Director: Hirokazu Kore-eda
Production: Engine Film Inc. and TV Man Union; color, 35mm; running time: 118 minutes. Filmed 1998, released 1999.
Producers: Yutaka Shigenobu, Masayuki Akieda, and Shiho Sato; screenplay: Hirokazu Kore-eda; photography: Masayoshi Sukita and Yutaka Yamazaki; editor: Hirokazu Kore-eda; art directors: Toshihiro Isomi and Hideo Gunji; music director: Yasuhiro Kasamatsu; sound designer: Osamu Takizawa.
Cast: Arata (Takashi Mochizuki); Erika Oda (Shiori Satonaka); Susumu Terajima (Satoru Kawashima); Taketoshi Naitô (Ichiro Watanabe); Tanitakashi Naitô (Takuro Sugie); Hisako Hara (Kiyo Nishimura); Kyôko Kagawakei; Sadao Abe; Kisuke Shoda; Kazuko Shirakawa; Yusuke Iseya; Sayaka Yoshino; Kotaro Shiga; Natsuo Ishido; Akio Yokoyama; Tomomi Hiraiwa; Yasuhiro Kasamatsu.
Awards: Montgolfiere d'Or, Festival des Trois Continents, 1999, FIPRESCI Prize, San Sebastian International Film Festival, Holden Award for Best Script, Torino International Festival of Young Cinema, and Best Film, Buenos Aires International Festival of Independent Cinema, 1999.
Holden, Stephen, "In Death, a Fond Remembrance of Things Past," in The New York Times, 12 May 1999.
Klawans, Stuart, "Memory Hotel (It's Haunted)," in The Nation, 24 May 1999.
Johnson, William, "Hirokazu Kore-eda: A Japanese Filmmaker and His Use of Memory," in Film Comment (New York), July 1999.
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There are few topics so near to a filmmaker's heart and soul as that of artistic creation and of the creation of films in particular. After Life, part parable, part fantasy, is a film about the choices and dilemmas that face filmmakers, who must sift through the human experience to choose which images contain the power to inspire and endure.
After Life is the story of a week in the death of a group of twentytwo newly deceased souls. After their various demises, they arrive at a sort of halfway house between the living world and the afterlife, where they are interviewed by ghostly counselors who brief them on the next stage of their journey. To their surprise, they learn that they will spend this week selecting one joyful memory of the life they just left. This memory will be filmed by the crew of counselors and they will be allowed to take only the film of that one memory with them into the afterlife.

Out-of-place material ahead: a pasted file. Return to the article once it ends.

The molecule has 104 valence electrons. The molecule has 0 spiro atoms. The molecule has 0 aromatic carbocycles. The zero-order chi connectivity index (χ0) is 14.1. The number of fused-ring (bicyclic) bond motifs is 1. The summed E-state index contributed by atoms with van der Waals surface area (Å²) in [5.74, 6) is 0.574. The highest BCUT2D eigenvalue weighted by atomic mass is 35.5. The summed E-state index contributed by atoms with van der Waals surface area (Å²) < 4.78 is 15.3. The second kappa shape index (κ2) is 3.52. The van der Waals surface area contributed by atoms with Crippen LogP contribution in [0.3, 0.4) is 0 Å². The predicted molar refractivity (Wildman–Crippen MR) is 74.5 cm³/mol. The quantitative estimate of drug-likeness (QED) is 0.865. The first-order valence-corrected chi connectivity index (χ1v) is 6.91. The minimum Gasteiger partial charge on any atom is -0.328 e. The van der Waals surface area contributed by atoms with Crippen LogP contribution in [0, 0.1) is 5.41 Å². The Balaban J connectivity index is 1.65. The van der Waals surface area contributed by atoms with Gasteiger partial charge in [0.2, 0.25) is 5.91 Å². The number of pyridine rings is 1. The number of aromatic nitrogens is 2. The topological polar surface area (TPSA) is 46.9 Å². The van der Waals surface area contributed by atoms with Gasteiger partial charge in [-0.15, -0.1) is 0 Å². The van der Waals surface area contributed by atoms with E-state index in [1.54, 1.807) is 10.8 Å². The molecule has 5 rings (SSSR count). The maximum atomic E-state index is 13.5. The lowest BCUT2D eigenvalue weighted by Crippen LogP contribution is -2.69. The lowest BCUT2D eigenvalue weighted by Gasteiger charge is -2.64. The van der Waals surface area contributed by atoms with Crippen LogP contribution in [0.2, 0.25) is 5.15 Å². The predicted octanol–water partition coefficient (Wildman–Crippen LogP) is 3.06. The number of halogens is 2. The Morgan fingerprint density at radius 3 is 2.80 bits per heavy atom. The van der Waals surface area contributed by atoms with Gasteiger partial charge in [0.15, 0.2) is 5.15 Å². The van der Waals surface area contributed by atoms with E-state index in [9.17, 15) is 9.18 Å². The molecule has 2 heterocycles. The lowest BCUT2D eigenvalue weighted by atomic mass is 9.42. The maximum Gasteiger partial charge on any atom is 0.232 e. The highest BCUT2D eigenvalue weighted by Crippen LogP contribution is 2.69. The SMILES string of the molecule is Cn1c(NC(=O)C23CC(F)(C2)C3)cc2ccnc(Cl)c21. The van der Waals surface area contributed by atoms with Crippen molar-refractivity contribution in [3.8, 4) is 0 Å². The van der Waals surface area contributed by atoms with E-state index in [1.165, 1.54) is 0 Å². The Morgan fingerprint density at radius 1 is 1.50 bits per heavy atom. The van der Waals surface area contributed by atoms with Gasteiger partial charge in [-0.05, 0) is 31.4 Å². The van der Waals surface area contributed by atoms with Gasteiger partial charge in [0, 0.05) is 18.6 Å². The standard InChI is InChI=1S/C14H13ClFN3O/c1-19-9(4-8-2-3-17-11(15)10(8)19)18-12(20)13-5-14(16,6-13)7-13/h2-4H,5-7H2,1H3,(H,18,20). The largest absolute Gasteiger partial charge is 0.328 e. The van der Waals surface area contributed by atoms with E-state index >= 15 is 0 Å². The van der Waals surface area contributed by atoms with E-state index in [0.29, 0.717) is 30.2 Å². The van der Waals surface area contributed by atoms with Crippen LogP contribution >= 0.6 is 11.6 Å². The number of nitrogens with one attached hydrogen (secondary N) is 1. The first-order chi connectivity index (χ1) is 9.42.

This motley group contains diverse souls: a teenage girl, a shy old woman, a punked out rebel, a staid war veteran. Each member reacts to this unexpected after-death routine in a different way, and the unfolding of their search for the perfect memory provides the dramatic thrust of the movie. The tone of After Life is both melancholy and comic. Though its premise is fanciful, director Kore-eda anchors the film firmly in the pedestrian, setting his post-life limbo in what appears to be (and, in fact, is) an abandoned school, with institutional beige walls and dilapidated furniture. Kore-eda's vision of the afterlife is neither mystical nor sentimental, but simply a probing search for the essence of experience.
The director of After Life has been obsessed throughout his career with the subject of memory, placing it again and again at the center of his films. Trained as a documentarian, he approached After Life by first conducting hundreds of interviews, putting the film's central question to his subjects: what memory would you choose from all your life to keep forever? Along with the dramatic story line of the film, Kore-eda intersperses these interviews, giving After Life the feel of an other-worldly documentary.
The film, whose title literally translates as "Wonderful Life," was named for Frank Capra's 1946 film It's a Wonderful Life, which also relies on the device of a protagonist revisiting his memories to gain meaning from his life. Unlike most other memory films, however, Kore-eda refuses to use flashbacks to show us the memories of his characters. "I've made it a rule never to show what someone is remembering," he has said "because you begin to participate in the atrophying of the viewer's imagination."
Instead, Kore-eda uses the film-within-a-film to emphasize the mutable nature of memory. Even our most vivid memories may be limited or embellished by time, desire, and imagination, just as the most faithful film must necessarily alter events by the act of reproducing them.
After Life, therefore, acts on many different levels. It is a gently humorous look at the tragedy of unfulfilled life. It is a modern history of Japan seen through the memories of those who lived it. It is a quizzical look at the predicament of the artist who seeks to preserve and illuminate the human condition. In a subtly ironic twist, those who refuse or are unable to choose a memory to film remain on as the filmmakers in the blandly institutional limbo, counseling the newly arrived dead about how to sort through their lives.